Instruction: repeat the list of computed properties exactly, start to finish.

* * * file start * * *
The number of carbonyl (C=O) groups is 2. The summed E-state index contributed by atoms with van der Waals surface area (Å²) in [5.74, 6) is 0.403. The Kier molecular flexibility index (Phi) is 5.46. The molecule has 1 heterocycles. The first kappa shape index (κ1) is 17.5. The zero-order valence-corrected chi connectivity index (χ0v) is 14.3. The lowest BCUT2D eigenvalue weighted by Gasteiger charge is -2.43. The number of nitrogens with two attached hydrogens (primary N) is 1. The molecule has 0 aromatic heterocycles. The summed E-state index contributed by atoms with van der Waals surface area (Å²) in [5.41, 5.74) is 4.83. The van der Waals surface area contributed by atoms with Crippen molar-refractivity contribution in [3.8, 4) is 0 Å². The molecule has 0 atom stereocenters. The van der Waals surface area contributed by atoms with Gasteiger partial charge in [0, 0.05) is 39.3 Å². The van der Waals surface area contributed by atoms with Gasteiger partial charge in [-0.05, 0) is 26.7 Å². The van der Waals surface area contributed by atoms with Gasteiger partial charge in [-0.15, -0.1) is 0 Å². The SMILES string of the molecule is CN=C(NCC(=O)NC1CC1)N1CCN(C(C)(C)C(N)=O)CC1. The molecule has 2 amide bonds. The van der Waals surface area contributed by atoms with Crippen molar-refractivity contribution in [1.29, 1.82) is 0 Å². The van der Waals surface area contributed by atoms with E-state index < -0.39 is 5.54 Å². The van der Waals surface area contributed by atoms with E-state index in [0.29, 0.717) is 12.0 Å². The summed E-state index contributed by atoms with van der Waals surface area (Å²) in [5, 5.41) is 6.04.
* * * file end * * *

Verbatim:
The number of carbonyl (C=O) groups is 2. The summed E-state index contributed by atoms with van der Waals surface area (Å²) in [5.74, 6) is 0.403. The Kier molecular flexibility index (Phi) is 5.46. The molecule has 1 heterocycles. The first kappa shape index (κ1) is 17.5. The zero-order valence-corrected chi connectivity index (χ0v) is 14.3. The lowest BCUT2D eigenvalue weighted by Gasteiger charge is -2.43. The number of nitrogens with two attached hydrogens (primary N) is 1. The molecule has 0 aromatic heterocycles. The summed E-state index contributed by atoms with van der Waals surface area (Å²) in [5.41, 5.74) is 4.83. The van der Waals surface area contributed by atoms with Crippen molar-refractivity contribution in [3.8, 4) is 0 Å². The molecule has 0 atom stereocenters. The van der Waals surface area contributed by atoms with Gasteiger partial charge in [0, 0.05) is 39.3 Å². The van der Waals surface area contributed by atoms with Gasteiger partial charge in [-0.05, 0) is 26.7 Å². The van der Waals surface area contributed by atoms with Gasteiger partial charge in [-0.15, -0.1) is 0 Å². The SMILES string of the molecule is CN=C(NCC(=O)NC1CC1)N1CCN(C(C)(C)C(N)=O)CC1. The molecule has 2 amide bonds. The van der Waals surface area contributed by atoms with Crippen molar-refractivity contribution in [1.29, 1.82) is 0 Å². The van der Waals surface area contributed by atoms with E-state index < -0.39 is 5.54 Å². The van der Waals surface area contributed by atoms with E-state index in [0.29, 0.717) is 12.0 Å². The summed E-state index contributed by atoms with van der Waals surface area (Å²) in [5, 5.41) is 6.04.